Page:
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DCS failed to respond to citizen panels' suggestions

9:06 AM, Jan 14, 2013   |    comments
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By Anita Wadhwani, The Tennessean

The Department of Children's Services failed for more than a year to respond to recommendations by statewide Citizen Review Panels created to examine the state's efforts to protect children, according to the panel's statewide coordinator.

Federal law requires that DCS respond within six months.

On Tuesday, the group received DCS' response, addressing two years of recommendations from the group of pediatricians, police officers, social workers, teachers and other experts who serve on the Tennessee Citizen Review Panels.

"They responded to our 2011 and 2012 recommendations in the same letter," said Toni Lawal, a co-coordinator of the group and a social worker affiliated with the University of Tennessee College of Social Work.

DCS spokeswoman Molly Sudderth did not provide a response to questions last week about the reason for the delay or DCS' understanding of federal law.

On Sunday afternoon, Sudderth sent the newspaper a copy of the letter that DCS Commissioner Kate O'Day sent to the Citizen Review Panels on Dec. 31 but gave no further answers.

That letter raised other questions that DCS did not answer on Sunday.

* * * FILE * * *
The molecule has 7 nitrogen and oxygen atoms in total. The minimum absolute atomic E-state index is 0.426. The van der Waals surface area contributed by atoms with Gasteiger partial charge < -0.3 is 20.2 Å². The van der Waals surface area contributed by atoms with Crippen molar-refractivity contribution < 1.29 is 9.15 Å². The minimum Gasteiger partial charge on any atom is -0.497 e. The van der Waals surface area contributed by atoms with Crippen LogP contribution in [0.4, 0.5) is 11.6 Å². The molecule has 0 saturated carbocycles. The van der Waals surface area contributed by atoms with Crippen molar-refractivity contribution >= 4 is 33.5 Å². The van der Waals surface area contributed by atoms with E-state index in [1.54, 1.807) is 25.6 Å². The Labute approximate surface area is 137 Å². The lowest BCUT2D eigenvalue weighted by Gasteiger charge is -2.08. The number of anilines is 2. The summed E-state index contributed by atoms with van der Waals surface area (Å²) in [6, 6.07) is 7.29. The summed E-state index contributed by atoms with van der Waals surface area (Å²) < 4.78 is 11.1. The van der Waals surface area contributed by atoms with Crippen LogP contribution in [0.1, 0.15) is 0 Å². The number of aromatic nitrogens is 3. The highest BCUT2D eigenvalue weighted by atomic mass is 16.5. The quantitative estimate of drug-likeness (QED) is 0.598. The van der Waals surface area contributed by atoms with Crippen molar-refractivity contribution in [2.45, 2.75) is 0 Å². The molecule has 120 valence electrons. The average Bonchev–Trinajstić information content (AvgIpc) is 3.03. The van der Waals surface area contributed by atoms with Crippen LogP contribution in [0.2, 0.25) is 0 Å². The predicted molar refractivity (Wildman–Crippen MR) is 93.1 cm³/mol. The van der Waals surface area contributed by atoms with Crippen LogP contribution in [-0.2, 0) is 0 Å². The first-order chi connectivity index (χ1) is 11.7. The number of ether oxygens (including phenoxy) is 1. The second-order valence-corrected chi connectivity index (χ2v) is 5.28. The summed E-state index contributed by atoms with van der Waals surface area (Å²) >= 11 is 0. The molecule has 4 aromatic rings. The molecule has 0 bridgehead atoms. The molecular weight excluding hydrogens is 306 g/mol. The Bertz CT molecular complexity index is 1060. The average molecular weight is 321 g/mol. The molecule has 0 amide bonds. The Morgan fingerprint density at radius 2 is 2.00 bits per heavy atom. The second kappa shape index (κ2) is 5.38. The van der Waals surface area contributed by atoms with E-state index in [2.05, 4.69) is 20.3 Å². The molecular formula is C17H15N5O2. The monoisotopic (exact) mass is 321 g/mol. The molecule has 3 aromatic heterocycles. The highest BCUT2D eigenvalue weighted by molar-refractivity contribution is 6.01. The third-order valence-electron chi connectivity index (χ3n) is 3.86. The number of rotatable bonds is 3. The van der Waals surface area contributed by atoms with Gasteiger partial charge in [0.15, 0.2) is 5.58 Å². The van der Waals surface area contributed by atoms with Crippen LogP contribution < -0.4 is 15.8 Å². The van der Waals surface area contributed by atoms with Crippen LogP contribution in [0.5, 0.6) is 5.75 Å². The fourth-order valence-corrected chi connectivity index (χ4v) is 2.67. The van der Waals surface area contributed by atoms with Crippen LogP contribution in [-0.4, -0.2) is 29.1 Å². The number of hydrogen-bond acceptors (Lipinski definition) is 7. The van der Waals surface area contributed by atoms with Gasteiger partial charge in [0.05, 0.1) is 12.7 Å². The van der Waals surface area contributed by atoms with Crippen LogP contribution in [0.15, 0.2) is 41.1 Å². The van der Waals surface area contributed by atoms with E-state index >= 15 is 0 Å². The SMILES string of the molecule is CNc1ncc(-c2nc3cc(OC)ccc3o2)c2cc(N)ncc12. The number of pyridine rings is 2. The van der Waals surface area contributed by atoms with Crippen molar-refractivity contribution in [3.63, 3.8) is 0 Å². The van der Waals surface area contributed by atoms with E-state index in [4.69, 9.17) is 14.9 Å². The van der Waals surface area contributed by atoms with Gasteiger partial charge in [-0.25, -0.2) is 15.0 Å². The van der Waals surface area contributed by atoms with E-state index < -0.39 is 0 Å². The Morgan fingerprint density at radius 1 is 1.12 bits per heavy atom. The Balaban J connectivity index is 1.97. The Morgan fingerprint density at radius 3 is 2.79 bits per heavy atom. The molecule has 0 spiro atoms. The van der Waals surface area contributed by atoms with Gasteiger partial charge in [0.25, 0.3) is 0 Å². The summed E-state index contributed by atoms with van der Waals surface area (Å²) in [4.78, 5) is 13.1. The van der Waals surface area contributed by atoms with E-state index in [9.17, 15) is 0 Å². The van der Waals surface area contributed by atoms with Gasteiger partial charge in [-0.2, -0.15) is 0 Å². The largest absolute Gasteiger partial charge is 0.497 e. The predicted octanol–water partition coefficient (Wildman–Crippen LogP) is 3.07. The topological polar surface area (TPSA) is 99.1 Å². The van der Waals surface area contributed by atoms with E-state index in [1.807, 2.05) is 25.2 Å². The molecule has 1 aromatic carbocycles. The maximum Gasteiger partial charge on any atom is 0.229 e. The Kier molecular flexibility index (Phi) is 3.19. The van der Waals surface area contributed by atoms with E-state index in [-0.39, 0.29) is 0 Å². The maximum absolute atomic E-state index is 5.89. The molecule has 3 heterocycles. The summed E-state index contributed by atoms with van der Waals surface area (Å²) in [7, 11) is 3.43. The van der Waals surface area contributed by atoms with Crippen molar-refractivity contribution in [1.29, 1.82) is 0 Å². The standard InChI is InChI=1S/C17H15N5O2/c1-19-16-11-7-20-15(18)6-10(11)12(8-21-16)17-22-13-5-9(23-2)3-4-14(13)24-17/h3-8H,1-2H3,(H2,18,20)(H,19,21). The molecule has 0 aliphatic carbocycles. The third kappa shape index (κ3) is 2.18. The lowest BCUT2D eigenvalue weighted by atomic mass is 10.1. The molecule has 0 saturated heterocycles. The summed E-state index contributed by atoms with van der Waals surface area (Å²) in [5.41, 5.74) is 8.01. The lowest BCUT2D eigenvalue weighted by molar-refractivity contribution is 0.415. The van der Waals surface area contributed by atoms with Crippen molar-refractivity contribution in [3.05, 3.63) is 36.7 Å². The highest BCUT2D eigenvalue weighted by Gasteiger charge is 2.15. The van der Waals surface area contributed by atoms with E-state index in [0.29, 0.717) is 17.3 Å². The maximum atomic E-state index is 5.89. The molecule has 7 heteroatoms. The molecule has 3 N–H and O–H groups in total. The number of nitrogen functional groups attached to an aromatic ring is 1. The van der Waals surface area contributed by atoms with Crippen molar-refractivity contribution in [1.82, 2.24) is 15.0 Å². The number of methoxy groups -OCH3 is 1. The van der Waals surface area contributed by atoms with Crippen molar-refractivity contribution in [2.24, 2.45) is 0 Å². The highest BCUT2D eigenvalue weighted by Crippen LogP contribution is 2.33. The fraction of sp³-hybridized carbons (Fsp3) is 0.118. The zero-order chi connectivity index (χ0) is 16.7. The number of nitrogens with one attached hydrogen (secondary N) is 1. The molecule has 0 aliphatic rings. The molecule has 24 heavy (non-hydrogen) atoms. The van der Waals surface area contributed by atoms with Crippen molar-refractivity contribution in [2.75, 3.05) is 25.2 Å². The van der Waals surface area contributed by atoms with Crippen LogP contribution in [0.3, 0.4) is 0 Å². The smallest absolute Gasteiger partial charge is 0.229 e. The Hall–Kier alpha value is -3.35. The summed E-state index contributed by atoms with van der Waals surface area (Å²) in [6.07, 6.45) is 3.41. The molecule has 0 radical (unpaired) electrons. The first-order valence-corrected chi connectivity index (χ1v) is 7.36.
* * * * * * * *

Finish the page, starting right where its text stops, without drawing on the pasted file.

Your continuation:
The federal Administration for Children and Families - the agency charged with making sure states comply with laws on Citizen Review Panels - provided the newspaper with its files showing a different letter from O'Day, dated Sept. 20, 2012, that appeared to be the state's formal response to the Citizen Review Panels. It isn't clear whether DCS provided that to the panel members and why the agency did not provide it to the newspaper. The substance of the two O'Day letters is similar, but the dates are different.

The state's $650 million child protection agency has faced increasing criticism in recent months for its lack of responsiveness - to task forces, expert panels, legislators, outside agencies and even, in some cases, the law.

Under the Child Abuse Prevention and Treatment Act, Tennessee received $520,018 for 2012 and $517,528 for 2011 in federal funds.

To receive that funding, Tennessee is legally required to establish independent oversight of its child protection systems by citizen review panels - and to respond no later than six months after the date a report is submitted by the panel. Tennessee did not do that. The federal law does not specify any penalties for state agencies that fail to adhere to its requirements.

Teri Covington, senior program director for the National Center for the Review and Prevention of Child Deaths, said the law is intended to ensure accountability from states receiving federal child abuse prevention funds.

"The reason is to create citizen review panels in order to try and improve child welfare systems," Covington said. "States are supposed to have something in place to respond to the recommendations. Because if they don't, the panels have no real power."

3 recommendations